Crafting President Obama's message

Publication Date

Rachel Racusen '04

MAJOR: Political Science
CURRENT POSITION: National deputy communications director, Obama for America

As national deputy communications director for Obama for America, Rachel Racusen ’04 had a hand in making the top news story of fall 2012 as big as it was.

Rachel Racusen

“Each week I helped plan our communications strategies for presidential or vice presidential campaign events, or for publicly responding to Mitt Romney or Paul Ryan,” said Racusen, who was based at campaign headquarters in Chicago. “I helped make sure our whole team was coordinated in all efforts, from the press assistant writing the news release to the staffer booking campaign surrogates on TV and radio.”

It’s a position that demanded refined skill and unwavering reliability in an intense environment with incredible stakes.

“It certainly could be nerve-wracking. There was a lot of pressure and in our increasingly social-media driven, 24-hour news cycle, even a little mistake could become a big one that impacted the race,” said Racusen, who studied political science at Union. “But it was a huge honor and it was always exciting, even if it was never easy.”

“I worked for a candidate I truly believe in, alongside people I really liked and respected,” she added. “If you’re working 18 hours a day in a city you don’t live in, it helps if you really like the team you’re in the trenches with.”

For two years before the Obama campaign, Racusen was FEMA’s director of public affairs. As the agency’s spokes­person, she ran the national press office in Washington D.C. and oversaw national FEMA communications and responses.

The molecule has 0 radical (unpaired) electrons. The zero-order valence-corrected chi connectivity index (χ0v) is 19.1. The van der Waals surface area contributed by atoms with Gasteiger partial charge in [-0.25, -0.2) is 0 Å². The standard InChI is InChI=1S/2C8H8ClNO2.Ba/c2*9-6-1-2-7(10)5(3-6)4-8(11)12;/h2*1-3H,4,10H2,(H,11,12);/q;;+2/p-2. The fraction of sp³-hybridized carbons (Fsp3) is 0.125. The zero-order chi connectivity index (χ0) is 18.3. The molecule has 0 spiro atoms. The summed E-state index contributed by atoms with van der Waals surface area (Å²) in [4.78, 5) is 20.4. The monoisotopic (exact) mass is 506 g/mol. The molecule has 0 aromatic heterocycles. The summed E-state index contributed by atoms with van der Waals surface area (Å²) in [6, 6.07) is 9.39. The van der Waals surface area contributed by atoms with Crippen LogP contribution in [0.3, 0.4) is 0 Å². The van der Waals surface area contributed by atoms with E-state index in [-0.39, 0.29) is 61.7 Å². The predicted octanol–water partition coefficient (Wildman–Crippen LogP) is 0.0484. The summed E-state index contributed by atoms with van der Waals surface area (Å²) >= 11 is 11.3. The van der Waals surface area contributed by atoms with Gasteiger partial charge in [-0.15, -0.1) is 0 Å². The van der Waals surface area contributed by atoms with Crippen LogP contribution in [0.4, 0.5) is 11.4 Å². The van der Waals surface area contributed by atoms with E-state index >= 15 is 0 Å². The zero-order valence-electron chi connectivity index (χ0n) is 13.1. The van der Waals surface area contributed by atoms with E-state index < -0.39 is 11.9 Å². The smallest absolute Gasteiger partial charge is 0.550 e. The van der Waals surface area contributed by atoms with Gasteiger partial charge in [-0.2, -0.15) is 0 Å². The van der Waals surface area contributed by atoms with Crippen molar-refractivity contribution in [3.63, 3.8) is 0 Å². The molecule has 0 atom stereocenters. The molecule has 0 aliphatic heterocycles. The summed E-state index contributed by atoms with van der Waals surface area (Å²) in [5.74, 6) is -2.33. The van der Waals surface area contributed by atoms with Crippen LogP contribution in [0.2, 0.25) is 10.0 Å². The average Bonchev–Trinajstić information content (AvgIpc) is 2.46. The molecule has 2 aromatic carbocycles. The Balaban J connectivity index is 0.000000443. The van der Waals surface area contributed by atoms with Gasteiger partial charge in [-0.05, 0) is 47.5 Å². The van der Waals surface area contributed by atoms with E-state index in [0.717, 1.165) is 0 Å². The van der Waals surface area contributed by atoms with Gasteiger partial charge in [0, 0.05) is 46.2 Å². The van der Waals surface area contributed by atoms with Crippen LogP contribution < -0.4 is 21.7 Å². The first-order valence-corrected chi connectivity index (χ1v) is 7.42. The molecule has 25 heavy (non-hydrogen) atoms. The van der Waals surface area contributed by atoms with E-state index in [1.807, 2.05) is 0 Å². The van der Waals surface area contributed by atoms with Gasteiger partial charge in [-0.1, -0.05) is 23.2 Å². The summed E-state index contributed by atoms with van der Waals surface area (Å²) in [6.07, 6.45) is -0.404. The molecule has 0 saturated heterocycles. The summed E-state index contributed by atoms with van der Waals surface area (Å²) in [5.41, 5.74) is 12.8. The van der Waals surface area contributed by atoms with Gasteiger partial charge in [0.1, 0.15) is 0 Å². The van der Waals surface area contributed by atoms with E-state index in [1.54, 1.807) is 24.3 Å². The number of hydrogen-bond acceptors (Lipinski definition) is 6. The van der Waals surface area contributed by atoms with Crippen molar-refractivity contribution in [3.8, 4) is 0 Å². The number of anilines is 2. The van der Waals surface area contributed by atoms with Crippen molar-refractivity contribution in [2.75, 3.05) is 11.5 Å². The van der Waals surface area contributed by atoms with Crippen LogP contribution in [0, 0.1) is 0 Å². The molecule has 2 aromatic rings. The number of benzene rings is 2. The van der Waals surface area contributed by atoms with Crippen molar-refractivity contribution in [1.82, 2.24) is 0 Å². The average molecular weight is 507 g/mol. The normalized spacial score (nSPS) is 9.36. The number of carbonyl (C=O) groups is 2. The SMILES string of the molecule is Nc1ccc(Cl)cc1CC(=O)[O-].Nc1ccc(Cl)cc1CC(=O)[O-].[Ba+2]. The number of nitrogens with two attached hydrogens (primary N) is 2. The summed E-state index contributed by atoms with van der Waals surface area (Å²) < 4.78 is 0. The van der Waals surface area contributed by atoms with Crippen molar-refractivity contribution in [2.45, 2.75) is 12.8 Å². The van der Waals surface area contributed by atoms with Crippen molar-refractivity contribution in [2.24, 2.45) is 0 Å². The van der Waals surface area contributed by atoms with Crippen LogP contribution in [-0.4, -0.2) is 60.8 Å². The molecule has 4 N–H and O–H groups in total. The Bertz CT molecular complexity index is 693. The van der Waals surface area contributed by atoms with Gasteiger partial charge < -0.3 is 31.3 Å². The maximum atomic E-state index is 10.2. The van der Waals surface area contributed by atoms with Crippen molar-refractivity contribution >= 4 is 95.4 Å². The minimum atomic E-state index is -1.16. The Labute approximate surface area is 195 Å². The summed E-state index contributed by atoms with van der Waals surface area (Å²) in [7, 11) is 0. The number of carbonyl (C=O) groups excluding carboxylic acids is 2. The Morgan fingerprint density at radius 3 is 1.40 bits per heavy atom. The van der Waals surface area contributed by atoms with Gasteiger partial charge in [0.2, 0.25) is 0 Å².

“Political crises are one thing, but there’s really nothing that can prepare you for how to deal with a tornado that hits a town without warning, killing hundreds of people,” said Racusen, who headed FEMA’s response to Hurricane Irene and the twisters that devastated Joplin, Missouri in 2011. “It was an incredible experience. I learned both how to feed the media in a crisis and how to best communicate with disaster survivors who need potentially life-saving information at a moment’s notice.”

She also honed many of her skills on Capitol Hill. In 2006, she was press assistant to the House Education and Labor Committee. Over the next few years, she worked her way up to communications director.

“The committee I worked for helped pass and enact some of President Obama’s greatest accomplishments, from the Lilly Ledbetter Fair Pay Act to the education reforms passed as part of the Recovery Act,” Racusen said. “I have amazing memories from this time—like standing on the floor of the House when we passed the President’s health care law, and seeing members of Congress hug each other.

“It’s a moment I’ll never forget.”

Nor has she forgotten Union’s role in preparing her for professional success.

“Union is where I realized I was fascinated with politics and the role media plays within it. It was Professor Zoe Oxley’s media and politics class that really sparked my interest,” Racusen recalled. “I was lucky to have teachers like her, and Professor Byron Nichols, who were great mentors and really cared about their students.”

“I was also very involved on campus and juggled many different commit­ments, so I think I can probably attribute any ability I have to multi-task to Union,” she added. “The support and experiences I had really started me down this path.”

And it’s a path she’s happy to be on.

“It’s gratifying to know you’ve played a very small role in helping improve our country or in changing people’s lives,” Racusen said. “I’ve helped tell the story, through the media, of what a candidate or policy will mean for Americans and why they should help shape it or get involved.

“The best part is learning when something I worked on benefited someone. These issues are real, they affect us all, and it’s an honor to get to play a small role in hopefully making a difference.”


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